Featured in Ripley's Believe It or Not!
While canines may be the most well-known animal soldier used by the military today, sea mammals have been employed by the armed forces for nearly sixty years. Recently, a beluga whale employed by Russia as a spy defected to Norway, but the Kremlin isn’t the only military using cetaceans. To this day, the U.S. Navy keeps a contingent of dolphins and sea lions trained to facilitate military operations.
In 1960, American engineers captured a Pacific white-sided dolphin in hopes of studying the animal and improving their torpedo designs. The dolphin never helped make torpedoes any better, but researchers were impressed with the animal’s intelligence and trainability. In the following years, training facilities were set up in conjunction with the construction of SEALAB II, an underwater habitat used for testing by the U.S. Navy. A bottlenose dolphin named Tuffy was trained to deliver tools and messages from the surface to the underwater research station.
By 1967, the program—now known as the Navy Marine Mammal Program—was classified, and its budget was hidden as a black ops program. Not much is known about the program in the ensuing decades, but training bases were set up in San Diego and Hawaii. After pushes for transparency in the 1990s, some details about the program’s activities were revealed. By this time, a reported 140 animals were enrolled in the program.
Mostly made up of bottlenose dolphins and sea lions, five marine mammal teams can be deployed at a moment’s notice anywhere around the world. Within 72 hours the animals and their handlers can be launched from ships, aircraft, or land vehicles. Most recently, Navy marine mammals have served as mine hunters. Even with 60 years of advancement in sonar and radar, dolphins’ natural sonar proves to be much more sensitive to searching for objects in the open ocean. Likewise, sea lions have excellent low-light vision underwater and are more maneuverable than even the most experienced divers.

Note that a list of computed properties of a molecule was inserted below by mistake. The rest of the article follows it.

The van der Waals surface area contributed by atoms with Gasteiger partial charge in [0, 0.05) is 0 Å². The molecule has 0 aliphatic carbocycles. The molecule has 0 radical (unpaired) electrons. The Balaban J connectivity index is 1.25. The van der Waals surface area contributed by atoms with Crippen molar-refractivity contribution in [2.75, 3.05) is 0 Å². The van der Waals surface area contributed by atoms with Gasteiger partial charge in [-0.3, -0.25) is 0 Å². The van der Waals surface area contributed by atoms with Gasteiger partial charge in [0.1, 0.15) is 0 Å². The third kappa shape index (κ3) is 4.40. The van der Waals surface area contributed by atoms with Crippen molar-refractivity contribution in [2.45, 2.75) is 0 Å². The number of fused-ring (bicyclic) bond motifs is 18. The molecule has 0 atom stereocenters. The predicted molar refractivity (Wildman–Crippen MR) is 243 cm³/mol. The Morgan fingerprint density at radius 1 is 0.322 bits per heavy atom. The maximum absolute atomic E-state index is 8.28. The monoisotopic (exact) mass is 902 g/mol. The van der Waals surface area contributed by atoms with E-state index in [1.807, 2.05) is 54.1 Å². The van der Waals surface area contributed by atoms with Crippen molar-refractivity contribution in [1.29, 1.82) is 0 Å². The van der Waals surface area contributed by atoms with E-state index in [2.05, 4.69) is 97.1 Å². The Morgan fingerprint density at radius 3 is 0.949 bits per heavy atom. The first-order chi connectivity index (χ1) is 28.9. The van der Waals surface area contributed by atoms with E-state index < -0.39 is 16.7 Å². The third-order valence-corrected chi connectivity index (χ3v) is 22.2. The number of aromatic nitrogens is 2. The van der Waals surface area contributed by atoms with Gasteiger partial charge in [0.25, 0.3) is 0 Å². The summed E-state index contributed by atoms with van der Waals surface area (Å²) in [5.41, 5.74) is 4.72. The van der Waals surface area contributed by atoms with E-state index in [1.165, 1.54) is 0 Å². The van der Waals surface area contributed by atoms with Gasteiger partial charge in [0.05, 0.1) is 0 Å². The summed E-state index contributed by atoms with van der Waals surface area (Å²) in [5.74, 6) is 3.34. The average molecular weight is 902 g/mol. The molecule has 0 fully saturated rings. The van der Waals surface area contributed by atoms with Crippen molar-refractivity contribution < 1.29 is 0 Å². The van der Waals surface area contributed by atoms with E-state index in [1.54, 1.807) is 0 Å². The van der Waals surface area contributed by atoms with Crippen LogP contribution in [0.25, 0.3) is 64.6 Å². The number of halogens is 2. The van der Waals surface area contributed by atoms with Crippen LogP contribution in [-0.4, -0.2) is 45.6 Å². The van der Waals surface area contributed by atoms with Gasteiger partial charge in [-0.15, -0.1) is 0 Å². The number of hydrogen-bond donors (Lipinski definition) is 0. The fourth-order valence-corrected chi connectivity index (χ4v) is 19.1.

Marine mammals are also used to patrol ports and act as lookouts for ships. With their keen senses, they can spot enemies and even be trained to attach recovery lines, tracking devices, and even explosives as needed. Dolphin and sea lion sentries were first deployed during the Vietnam War, and then later in Bahrain during the 1980s.
In addition to all of that, dolphins are often used to assist human divers who become lost. The Navy has also trained them to recover bodies from sunken planes and lost munitions when the threat to human divers is too high.